Few native species exist on the sand-whipped world of Dray’s Planet, home of the Children of the Second Revelation. And few people know about the ones that do live there. For the Children have cut themselves off from the rest of the galaxy for fear of their religion becoming “contaminated” by Unbelievers
But when a graduate student named Marta discovers a strange creature that cannot be classified, two rival scientists – both Unbelievers – are brought onto Dray’s Planet to help identify it. Defying her religious beliefs, Marta guides them to the forbidden continent of her homeworld to determine the creature’s origins. But soon, the scientist ruthless quest for personal glory traps Marta in a race not only to discover the truth, but to escape with it – alive..
Beyond the Gates is a moderately successful novel but not a memorable one. Marta – the heroine of the novel – has grown up in religiously conservative culture that apparently evolved from Islam. She’s a student who has found the remains of a creature on her desert planet that looks suspiciously like a dinosaur, so she calls for help from outsider scientists to learn its origin. Two rival scientists answer the call and, eventually, all three come to the realization that the answers they seek will only be found by mounting an expedition to a mysterious continent that Marta’s people have prohibited anyone from visiting.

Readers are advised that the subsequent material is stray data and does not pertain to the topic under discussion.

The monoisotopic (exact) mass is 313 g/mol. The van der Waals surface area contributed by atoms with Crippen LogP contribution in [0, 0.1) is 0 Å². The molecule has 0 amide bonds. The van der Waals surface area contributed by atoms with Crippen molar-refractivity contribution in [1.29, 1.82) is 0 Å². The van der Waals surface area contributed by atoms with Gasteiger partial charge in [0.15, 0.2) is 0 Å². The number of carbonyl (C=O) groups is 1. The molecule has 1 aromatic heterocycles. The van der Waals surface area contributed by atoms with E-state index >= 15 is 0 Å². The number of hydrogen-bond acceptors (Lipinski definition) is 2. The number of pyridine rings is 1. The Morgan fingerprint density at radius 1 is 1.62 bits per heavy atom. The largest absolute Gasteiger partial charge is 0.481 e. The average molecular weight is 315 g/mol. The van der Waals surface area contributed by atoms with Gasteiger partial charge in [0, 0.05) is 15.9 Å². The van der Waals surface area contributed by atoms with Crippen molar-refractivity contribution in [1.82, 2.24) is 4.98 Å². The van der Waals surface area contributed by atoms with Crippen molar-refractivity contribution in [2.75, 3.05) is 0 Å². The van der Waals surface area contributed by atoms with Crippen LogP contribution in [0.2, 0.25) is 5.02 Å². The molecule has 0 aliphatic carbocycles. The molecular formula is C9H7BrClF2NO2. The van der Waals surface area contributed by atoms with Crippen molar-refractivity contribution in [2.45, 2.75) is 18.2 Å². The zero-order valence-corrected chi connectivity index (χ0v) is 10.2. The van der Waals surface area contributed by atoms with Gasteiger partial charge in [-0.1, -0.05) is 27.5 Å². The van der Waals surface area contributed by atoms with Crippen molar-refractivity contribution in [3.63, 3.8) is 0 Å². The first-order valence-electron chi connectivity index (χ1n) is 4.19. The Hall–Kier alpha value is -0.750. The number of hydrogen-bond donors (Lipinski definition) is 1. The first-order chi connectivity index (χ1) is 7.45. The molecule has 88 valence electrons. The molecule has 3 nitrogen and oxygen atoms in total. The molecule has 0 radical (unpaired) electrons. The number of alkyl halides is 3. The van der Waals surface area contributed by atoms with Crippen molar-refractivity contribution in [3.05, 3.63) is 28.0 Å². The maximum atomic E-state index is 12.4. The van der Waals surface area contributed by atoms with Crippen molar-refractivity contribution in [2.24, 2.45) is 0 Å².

What makes Beyond the Gates work is its central mystery, but I soon grew tired of the all-too-familiar plot about cultural conflict that really didn’t have anything new to add to the issue. The book plods along then suddenly hits a brick wall of an ending, which wraps up everything a bit too quickly, especially since the most interesting plot twist is revealed in the last 30 or so pages. This novel isn’t a complete waste of your time, but it’s one that will appeal to science fiction fans more interested in Star Trek than paleontology.